Clowney's dominance overshadowed in upset loss to Tennessee
The Volunteers got the win but with arguably the most impressive half of football of his collegiate career, South Carolina's superstar reasserts himself as the country's elite defender.
On a day that could be described as Showdown Saturday for the number of tantalizing one on one matchups between highly regarded NFL prospects, the feature attraction held up to the hype.
Lining up opposite the most talented left tackle he'll face this year, South Carolina defensive end Jadeveon Clowney demonstrated the exceptional burst off the snap, lateral agility and array of pass rush moves which has kept the 6-foot-5, 272-pound Clowney atop my Big Board and as the first defender on NFLDraftScout.com's rankings.
In one half of dominant football, Clowney may have silenced his increasingly vocal critics, registering four tackles, including 2.5 tackles for loss. Frankly, the numbers don't do him justice. Two other big hits behind the line of scrimmage over the first 30 minutes nearly resulted in what would have been the most dominant half of football of Clowney's career.
Clowney's opponent, 6-foot-6, 327-pound junior Antonio Richardson, had limited South Carolina's superstar to a relatively pedestrian four tackles in last year's contest, thrusting the massive left tackle onto the national stage. Among those four tackles, however, was a sack and forced fumble with 1:10 remaining in the game from then-quarterback Tyler Bray which proved critical in the Gamecocks' 38-35 victory.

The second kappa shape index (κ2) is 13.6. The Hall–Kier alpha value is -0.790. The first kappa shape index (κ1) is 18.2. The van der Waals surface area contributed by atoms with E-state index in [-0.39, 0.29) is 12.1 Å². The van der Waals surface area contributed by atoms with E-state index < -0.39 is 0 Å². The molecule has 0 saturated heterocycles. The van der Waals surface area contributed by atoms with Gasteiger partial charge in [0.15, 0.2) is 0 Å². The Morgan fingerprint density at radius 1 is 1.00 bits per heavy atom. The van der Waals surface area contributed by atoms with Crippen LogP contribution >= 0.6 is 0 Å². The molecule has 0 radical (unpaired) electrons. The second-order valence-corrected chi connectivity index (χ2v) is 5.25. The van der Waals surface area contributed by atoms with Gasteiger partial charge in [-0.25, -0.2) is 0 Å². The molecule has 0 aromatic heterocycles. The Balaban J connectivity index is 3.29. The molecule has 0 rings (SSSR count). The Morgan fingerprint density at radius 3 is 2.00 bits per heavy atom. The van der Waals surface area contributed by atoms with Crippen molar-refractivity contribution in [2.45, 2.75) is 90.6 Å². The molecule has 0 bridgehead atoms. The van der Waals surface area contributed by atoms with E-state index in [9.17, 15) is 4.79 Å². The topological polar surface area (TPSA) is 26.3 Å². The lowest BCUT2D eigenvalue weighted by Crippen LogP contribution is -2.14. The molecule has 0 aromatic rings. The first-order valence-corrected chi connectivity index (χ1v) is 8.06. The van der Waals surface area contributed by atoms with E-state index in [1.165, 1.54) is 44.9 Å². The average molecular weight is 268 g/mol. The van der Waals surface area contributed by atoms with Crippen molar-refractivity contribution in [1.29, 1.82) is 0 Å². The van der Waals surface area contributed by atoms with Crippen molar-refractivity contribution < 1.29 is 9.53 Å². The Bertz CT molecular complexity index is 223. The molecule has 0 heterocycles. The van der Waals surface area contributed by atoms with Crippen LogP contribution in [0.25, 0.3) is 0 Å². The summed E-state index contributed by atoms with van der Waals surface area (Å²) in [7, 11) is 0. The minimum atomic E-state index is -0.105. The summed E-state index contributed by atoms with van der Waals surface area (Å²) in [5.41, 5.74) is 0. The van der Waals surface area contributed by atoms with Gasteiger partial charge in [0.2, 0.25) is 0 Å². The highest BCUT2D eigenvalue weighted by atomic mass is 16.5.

While Clowney came through when he needed to in last year's game, Richardson controlled him throughout much of that game, demonstrating his own unique combination of size, agility, patience and power that has drawn comparisons to former Dallas Cowboys' Pro Bowl tackle Erik Williams.
Each player referenced the battle during SEC media days, with Richardson admitting that he'd watched the replay of Clowney's sack and forced fumble "hundreds of times" during the offseason.
Richardson, who has played well this season and also is a first-round prospect, struggled with Clowney this time around. He was flagged three times on Saturday, including a critical personal foul that pushed Tennessee out of potential field goal range late in the fourthquarter.
Unlike most collegiate pass rushers, Clowney owns a complete game, based on spectacular athleticism and refined technique. He complements his speed rush with a terrific interior move and has the strength, toughness and vision to star against the run, as well.
Clowney beat the shockingly athletic Richardson with his initial explosiveness, as well as the same quick jab-step right, cut back inside move which resulted in the Clowney's famous collision with Michigan running back Vincent Smith in last year's Outback Bowl victory.
Clowney's explosiveness isn't limited to just his legs. He used his trademark swim move to great effectiveness, causing Richardson and other would-be Tennessee blockers (like senior left guard Alex Bullard) to simply whiff as he soared his arm over their heads to slip into the backfield in a blink. He also showed off his power, simply bull-rushing Richardson deep into the pocket, at times. Whatever questions scouts may have had about Clowney's motor in other contests, they couldn't question his competitiveness in this contest, as South Carolina's star defender strung out plays wide against the running game and pursued with passion yards downfield. He also got his hands up in the passing lanes when he wasn't able to collapse the pocket.